- RL 3. Describe characters in a story (e.g., their traits, motivations, or feelings) and explain how their actions contribute to the sequence of events.
- RL 5. Refer to parts of stories, dramas, and poems when writing or speaking about a text, using terms such as chapter, scene, and stanza; describe how each successive part builds on earlier sections.
- RL 6. Distinguish their own point of view from that of the narrator or those of the characters.
- RFS 4. Read with sufficient accuracy and fluency to support comprehension.
- W 1. Write opinion pieces on topics or texts, supporting a point of view with reasons.
- W 4. With guidance and support from adults, produce writing in which the development and organization are appropriate to task and purpose.
- W 5. With guidance and support from peers and adults, develop and strengthen writing as needed by planning, revising, and editing.
- SL 2. Demonstrate command of the conventions of standard English capitalization, punctuation, and spelling when writing.
- SL 4. Report on a topic or text, tell a story, or recount an experience with appropriate facts and relevant, descriptive details, speaking clearly at an understandable pace.
- L 1. Demonstrate command of the conventions of standard English grammar and usage when writing or speaking.
- L 2. Demonstrate command of the conventions of standard English capitalization, punctuation, and spelling when writing.
- L 3. Use knowledge of language and its conventions when writing, speaking, reading, or listening.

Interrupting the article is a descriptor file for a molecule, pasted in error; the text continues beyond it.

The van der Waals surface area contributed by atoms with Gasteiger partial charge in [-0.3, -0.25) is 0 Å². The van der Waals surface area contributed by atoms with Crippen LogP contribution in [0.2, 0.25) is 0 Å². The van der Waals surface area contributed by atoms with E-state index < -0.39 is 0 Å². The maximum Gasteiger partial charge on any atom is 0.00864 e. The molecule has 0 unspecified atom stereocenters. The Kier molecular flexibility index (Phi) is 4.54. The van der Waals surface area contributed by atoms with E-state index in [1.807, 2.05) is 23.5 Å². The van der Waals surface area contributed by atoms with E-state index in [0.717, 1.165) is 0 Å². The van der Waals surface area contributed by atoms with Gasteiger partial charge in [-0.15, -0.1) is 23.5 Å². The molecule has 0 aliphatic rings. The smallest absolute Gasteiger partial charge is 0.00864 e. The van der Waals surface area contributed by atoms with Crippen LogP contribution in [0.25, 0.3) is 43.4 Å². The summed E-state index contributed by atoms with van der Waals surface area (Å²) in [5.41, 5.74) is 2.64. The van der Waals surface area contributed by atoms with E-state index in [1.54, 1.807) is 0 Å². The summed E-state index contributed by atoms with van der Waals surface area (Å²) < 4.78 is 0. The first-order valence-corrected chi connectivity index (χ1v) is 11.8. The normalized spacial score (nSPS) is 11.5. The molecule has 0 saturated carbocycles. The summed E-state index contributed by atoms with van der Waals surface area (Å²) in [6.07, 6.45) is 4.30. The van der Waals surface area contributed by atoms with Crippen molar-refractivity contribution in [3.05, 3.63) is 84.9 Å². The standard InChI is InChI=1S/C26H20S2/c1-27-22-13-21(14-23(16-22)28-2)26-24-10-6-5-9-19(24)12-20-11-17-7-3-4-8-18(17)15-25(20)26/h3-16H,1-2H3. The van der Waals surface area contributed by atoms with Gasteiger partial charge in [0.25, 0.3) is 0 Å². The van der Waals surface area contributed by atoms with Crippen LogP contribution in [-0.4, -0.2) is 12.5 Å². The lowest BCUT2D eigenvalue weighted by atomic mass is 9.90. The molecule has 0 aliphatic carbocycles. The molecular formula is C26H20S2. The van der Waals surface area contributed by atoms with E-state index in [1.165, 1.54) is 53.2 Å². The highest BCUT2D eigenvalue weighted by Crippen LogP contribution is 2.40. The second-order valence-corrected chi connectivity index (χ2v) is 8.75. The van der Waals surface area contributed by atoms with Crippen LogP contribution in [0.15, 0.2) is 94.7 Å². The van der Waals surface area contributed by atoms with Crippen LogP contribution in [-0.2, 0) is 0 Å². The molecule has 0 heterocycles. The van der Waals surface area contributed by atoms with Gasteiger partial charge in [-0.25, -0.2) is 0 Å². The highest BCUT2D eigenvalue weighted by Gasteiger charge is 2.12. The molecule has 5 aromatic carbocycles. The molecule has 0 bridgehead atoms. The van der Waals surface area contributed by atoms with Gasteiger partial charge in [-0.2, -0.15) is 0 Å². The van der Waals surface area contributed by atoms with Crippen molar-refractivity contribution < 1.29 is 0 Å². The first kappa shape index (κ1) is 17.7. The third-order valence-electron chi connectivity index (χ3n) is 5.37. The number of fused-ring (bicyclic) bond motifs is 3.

Successful projects usually include a design element and require data and data analysis to complete. Any sort of design involves measurement, area, shape, and other geometric concepts. Strong arguments are supported with data and statistics shared in charts and graphs. Projects, in other words, are great ways for students to apply mathematical concepts, calculations, and skills.
The Common Core State Standards also include Standards for Mathematical Practice. This set of standards encourages teachers to help students develop the habits and dispositions that are essential to future success in mathematics. They include:
- Make sense of problems and persevere in solving them.
- Reason abstractly and quantitatively.
- Construct viable arguments and critique the reasoning of others.
- Model with mathematics.
- Use appropriate tools strategically.
- Attend to precision.
- Look for and make use of structure.
- Look for and express regularity in repeated reasoning.
Standards for mathematical practice are like norms for group work, they should be hanging on every wall in our classrooms! If you, or your students, have ever worked on a project in your classroom, you know that to be successful, they need to apply almost everyone one of these!
So if you are spending your professional development days before the start of school discussing and addressing the new Common Core Standards, consider it an opportunity to make connections and design exciting authentic projects that will keep you all engaged during the school year.